As I take a seat and browse the menu, I am surprised by how well-priced it is. “Our target audience are families and college students. In the mornings, people can come in for our sandwiches, especially the Bombay masala, and the aloo pooris and stuffed tandoori parathas. For lunch and dinner, there are thalis, chaats and more,” says Saurabh. We tuck into a delicious paneer tikka naan pizza with a whole-wheat base, followed by a tasty katori chaat, made with a home made potato stick basket filled with chutneys and sweet curd. Next, some paani puris help to clear the palate, before we dig into peanut aloo tikkis and a wonderfully tender char-grilled paneer tikka. We try some spicy chole with paneer-stuffed kulchas for the main course and end with a satisfying shahi tukda (toast with cream). Keeping the season in mind, I learnt that their Navratri thali and chaats cater to those who are fasting, while there will be specials introduced every month and a new menu for Diwali this month.
            Meal for two at Rs 500. Details: 0413 4201223

            — Dipen Desai

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              Taking forward Saira Banu’s legacy, Sayyeshaa makes her Bollywood debut

              Legendary actors Dilip Kumar and Saira Banu’s grandniece is the new star kid on the block.  Sayyeshaa—Shaheen Banu and Sumeet Saigal’s daughter—is set to make her Bollywood debut with Ajay Devgn’s second directorial, Shivaay (after U, Me aur Hum). “I went to meet Ajay about two years ago and he told me about this film he was directing. So I auditioned and got the part. I think it is a good choice because it is such a big film and he is directing it,” gushes the 19-year-old, whose first outing was the Telugu film Akhil, which was a box office dud. The Mumbai-based actress tells us how Devgn is an effortless actor and a hands-on director who operates one of the cameras while shooting.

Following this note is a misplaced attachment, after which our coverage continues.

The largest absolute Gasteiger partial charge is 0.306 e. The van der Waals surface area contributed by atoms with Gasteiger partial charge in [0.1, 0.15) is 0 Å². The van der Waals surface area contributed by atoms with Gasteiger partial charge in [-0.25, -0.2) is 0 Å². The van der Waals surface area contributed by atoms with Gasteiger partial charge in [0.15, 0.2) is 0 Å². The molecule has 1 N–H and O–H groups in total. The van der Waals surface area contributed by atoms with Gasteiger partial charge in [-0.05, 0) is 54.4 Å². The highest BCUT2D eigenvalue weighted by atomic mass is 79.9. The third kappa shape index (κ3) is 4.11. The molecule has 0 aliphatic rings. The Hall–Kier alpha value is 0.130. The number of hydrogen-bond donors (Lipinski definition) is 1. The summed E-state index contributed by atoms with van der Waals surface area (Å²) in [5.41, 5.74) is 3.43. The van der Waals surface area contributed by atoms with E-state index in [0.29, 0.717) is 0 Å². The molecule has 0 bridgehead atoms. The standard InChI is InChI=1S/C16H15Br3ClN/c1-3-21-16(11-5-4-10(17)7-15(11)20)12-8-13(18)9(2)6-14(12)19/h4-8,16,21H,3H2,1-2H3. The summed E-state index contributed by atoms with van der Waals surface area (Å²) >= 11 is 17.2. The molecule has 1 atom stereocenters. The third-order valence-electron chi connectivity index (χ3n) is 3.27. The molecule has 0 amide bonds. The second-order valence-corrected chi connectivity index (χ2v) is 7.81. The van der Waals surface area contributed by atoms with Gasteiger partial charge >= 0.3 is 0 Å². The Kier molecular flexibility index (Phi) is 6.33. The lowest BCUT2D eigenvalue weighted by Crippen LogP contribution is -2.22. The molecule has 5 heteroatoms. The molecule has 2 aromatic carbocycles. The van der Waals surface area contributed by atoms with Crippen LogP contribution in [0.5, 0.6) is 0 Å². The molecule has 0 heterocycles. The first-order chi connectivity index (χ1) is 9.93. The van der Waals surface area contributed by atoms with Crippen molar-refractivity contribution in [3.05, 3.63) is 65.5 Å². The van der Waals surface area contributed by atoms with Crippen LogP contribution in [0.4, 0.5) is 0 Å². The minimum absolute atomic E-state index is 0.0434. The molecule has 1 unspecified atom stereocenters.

Family ties
              Bagging a Hindi film was not a breeze for Sayyeshaa, but she agrees that having a ‘filmi family’ has its benefits. “When you come from a filmi family, you know a lot about the industry. The family knows people in the industry, too. But I don’t think that makes getting a film easy,” shares the Ecole Mondiale World School graduate. Sayyeshaa adds that she has always been very close to Kumar and Banu. “We have a close-knit family. They have always advised me to be perseverant,” says the actress, picking Saira Banu’s Purab Aur Pashchim (1970) and Padosan (1968) as her favourite films and citing the ‘Ae bhai’ scene from Kumar’s film, Mashaal (1984), as her favourite.

              Step up